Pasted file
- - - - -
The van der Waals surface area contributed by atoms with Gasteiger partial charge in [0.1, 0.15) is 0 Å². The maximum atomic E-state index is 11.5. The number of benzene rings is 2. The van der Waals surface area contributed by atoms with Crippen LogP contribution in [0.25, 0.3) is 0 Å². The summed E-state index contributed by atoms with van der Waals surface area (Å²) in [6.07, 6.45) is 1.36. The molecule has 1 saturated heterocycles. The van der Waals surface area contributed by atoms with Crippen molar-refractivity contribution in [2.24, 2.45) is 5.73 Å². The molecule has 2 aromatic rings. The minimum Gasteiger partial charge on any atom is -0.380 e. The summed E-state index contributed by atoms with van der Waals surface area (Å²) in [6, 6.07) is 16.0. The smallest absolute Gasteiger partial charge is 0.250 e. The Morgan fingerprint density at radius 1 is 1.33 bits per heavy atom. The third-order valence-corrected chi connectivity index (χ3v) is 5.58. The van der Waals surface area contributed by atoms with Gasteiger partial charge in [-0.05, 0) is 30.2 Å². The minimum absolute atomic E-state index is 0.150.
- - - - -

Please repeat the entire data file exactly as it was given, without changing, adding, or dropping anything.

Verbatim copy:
The van der Waals surface area contributed by atoms with Gasteiger partial charge in [0.1, 0.15) is 0 Å². The maximum atomic E-state index is 11.5. The number of benzene rings is 2. The van der Waals surface area contributed by atoms with Crippen LogP contribution in [0.25, 0.3) is 0 Å². The summed E-state index contributed by atoms with van der Waals surface area (Å²) in [6.07, 6.45) is 1.36. The molecule has 1 saturated heterocycles. The van der Waals surface area contributed by atoms with Crippen molar-refractivity contribution in [2.24, 2.45) is 5.73 Å². The molecule has 2 aromatic rings. The minimum Gasteiger partial charge on any atom is -0.380 e. The summed E-state index contributed by atoms with van der Waals surface area (Å²) in [6, 6.07) is 16.0. The smallest absolute Gasteiger partial charge is 0.250 e. The Morgan fingerprint density at radius 1 is 1.33 bits per heavy atom. The third-order valence-corrected chi connectivity index (χ3v) is 5.58. The van der Waals surface area contributed by atoms with Gasteiger partial charge in [-0.05, 0) is 30.2 Å². The minimum absolute atomic E-state index is 0.150.